The study was funded by Takeda Pharmaceuticals America, which makes a diabetes medication called Actos (pioglitazone) that other studies have shown modestly raises HDL. Authors include Gregory A. Nichols, PhD, and A. Gabriela Rosales, MS, from the Kaiser Permanente Center for Health Research in Portland, Ore., and Suma Vupputuri, PhD, at the Kaiser Permanente Center for Health Research in Atlanta.


Story Source:

The above story is based on materials provided by Kaiser Permanente. Note: Materials may be edited for content and length.


Journal Reference:

  1. Gregory A. Nichols, Suma Vupputuri, A. Gabriela Rosales. Change in High-Density Lipoprotein Cholesterol and Risk of Subsequent Hospitalization for Coronary Artery Disease or Stroke Among Patients With Type 2 Diabetes Mellitus. The American Journal of Cardiology, Volume 108, Issue 8, 15 October 2011, Pages 1124-1128 DOI: 10.1016/j.amjcard.2011.05.047

Cite This Page:

Kaiser Permanente. "Raising 'good' cholesterol levels reduces heart attack and stroke risk in diabetes patients." ScienceDaily. ScienceDaily, 8 October 2011. <www.sciencedaily.com/releases/2011/10/111007103225.htm>.
Kaiser Permanente. (2011, October 8). Raising 'good' cholesterol levels reduces heart attack and stroke risk in diabetes patients. ScienceDaily. Retrieved April 20, 2014 from www.sciencedaily.com/releases/2011/10/111007103225.htm
Kaiser Permanente. "Raising 'good' cholesterol levels reduces heart attack and stroke risk in diabetes patients." ScienceDaily. www.sciencedaily.com/releases/2011/10/111007103225.htm (accessed April 20, 2014).

Share This



More Health & Medicine News

Sunday, April 20, 2014

Featured Research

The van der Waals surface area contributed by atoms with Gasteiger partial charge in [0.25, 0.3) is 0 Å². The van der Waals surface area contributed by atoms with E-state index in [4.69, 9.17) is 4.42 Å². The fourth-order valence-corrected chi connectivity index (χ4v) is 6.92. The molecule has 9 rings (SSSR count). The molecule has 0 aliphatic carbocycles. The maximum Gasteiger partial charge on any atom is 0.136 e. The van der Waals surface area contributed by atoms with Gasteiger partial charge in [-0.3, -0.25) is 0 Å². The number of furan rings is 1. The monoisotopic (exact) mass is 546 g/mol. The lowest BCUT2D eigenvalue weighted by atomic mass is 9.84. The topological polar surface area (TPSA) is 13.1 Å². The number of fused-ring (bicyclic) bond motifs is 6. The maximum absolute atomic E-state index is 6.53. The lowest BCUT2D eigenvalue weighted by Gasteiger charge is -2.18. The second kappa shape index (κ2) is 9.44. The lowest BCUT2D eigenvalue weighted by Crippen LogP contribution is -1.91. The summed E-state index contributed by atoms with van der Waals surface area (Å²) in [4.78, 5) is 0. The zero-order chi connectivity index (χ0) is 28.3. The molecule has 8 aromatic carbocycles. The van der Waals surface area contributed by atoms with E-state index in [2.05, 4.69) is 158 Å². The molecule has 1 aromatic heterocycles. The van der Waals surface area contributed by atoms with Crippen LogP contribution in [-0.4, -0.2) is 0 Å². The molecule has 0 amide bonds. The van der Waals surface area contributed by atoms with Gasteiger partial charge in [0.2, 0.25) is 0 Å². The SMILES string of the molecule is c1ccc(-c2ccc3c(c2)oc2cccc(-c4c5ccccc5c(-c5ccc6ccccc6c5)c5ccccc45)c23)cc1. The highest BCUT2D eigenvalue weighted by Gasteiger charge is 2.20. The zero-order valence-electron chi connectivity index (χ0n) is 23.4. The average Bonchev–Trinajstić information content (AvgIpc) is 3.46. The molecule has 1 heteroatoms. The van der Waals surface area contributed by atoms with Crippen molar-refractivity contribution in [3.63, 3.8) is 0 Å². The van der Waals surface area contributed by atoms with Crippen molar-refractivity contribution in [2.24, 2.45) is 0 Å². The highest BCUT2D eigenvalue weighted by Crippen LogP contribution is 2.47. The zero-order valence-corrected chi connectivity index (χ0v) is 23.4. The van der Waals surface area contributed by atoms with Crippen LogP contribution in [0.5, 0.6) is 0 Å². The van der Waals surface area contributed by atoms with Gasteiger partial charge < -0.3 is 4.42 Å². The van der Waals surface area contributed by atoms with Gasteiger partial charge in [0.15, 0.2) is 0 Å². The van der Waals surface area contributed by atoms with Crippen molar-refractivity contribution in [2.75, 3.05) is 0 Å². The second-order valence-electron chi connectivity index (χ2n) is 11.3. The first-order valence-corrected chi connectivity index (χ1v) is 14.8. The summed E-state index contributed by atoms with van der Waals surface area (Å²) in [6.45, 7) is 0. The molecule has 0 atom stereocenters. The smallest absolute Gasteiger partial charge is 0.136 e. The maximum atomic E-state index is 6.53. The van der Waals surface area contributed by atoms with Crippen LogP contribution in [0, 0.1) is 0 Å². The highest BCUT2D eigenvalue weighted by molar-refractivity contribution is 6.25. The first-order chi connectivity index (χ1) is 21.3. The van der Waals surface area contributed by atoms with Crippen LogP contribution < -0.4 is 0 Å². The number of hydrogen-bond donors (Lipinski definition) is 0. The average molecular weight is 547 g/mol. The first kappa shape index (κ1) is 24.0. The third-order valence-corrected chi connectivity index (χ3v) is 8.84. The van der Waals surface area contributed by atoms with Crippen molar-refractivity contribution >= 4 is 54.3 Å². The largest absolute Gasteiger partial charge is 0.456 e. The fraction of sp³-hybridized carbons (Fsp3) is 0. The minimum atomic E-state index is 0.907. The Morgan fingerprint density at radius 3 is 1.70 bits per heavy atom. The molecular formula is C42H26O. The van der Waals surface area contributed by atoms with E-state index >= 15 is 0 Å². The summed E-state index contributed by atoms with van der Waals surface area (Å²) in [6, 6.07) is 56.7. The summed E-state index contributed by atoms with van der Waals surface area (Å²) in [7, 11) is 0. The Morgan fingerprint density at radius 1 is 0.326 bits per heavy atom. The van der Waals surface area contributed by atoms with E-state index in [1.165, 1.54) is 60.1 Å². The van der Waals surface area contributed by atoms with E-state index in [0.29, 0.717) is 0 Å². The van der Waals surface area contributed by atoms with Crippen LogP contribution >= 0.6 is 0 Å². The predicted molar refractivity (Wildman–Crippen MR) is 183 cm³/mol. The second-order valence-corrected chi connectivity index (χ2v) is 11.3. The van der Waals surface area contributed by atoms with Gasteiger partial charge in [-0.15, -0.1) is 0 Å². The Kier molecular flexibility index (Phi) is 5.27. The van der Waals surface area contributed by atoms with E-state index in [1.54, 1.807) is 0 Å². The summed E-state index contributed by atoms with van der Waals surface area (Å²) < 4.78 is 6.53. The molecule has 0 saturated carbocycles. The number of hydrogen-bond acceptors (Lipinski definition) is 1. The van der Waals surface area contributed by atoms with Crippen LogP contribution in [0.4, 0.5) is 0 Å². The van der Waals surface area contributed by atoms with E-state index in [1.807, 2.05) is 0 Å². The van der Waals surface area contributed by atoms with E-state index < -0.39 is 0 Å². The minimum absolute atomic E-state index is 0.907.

from universities, journals, and other organizations


Featured Videos

from AP, Reuters, AFP, and other news services

Nine-Month-Old Baby Can't Open His Mouth

Nine-Month-Old Baby Can't Open His Mouth

Newsy (Apr. 19, 2014) Nine-month-old Wyatt Scott was born with a rare disorder called congenital trismus, which prevents him from opening his mouth. Video provided by Newsy
Powered by NewsLook.com
'Holy Grail' Of Weight Loss? New Find Could Be It

'Holy Grail' Of Weight Loss? New Find Could Be It

Newsy (Apr. 18, 2014) In a potential breakthrough for future obesity treatments, scientists have used MRI scans to pinpoint brown fat in a living adult for the first time. Video provided by Newsy
Powered by NewsLook.com
Little Progress Made In Fighting Food Poisoning, CDC Says

Little Progress Made In Fighting Food Poisoning, CDC Says

Newsy (Apr. 18, 2014) A new report shows rates of two foodborne infections increased in the U.S. in recent years, while salmonella actually dropped 9 percent. Video provided by Newsy
Powered by NewsLook.com
Scientists Create Stem Cells From Adult Skin Cells

Scientists Create Stem Cells From Adult Skin Cells

Newsy (Apr. 17, 2014) The breakthrough could mean a cure for some serious diseases and even the possibility of human cloning, but it's all still a way off. Video provided by Newsy
Powered by NewsLook.com

Search ScienceDaily

Number of stories in archives: 140,361

Find with keyword(s):
Enter a keyword or phrase to search ScienceDaily for related topics and research stories.

Save/Print:
Share:

Breaking News:
from the past week

In Other News

... from NewsDaily.com

Science News

Health News

Environment News

Technology News



Save/Print:
Share:

Free Subscriptions


Get the latest science news with ScienceDaily's free email newsletters, updated daily and weekly. Or view hourly updated newsfeeds in your RSS reader:

Get Social & Mobile


Keep up to date with the latest news from ScienceDaily via social networks and mobile apps:

Have Feedback?


Tell us what you think of ScienceDaily -- we welcome both positive and negative comments. Have any problems using the site? Questions?
Mobile: iPhone Android Web
Follow: Facebook Twitter Google+
Subscribe: RSS Feeds Email Newsletters
Latest Headlines Health & Medicine Mind & Brain Space & Time Matter & Energy Computers & Math Plants & Animals Earth & Climate Fossils & Ruins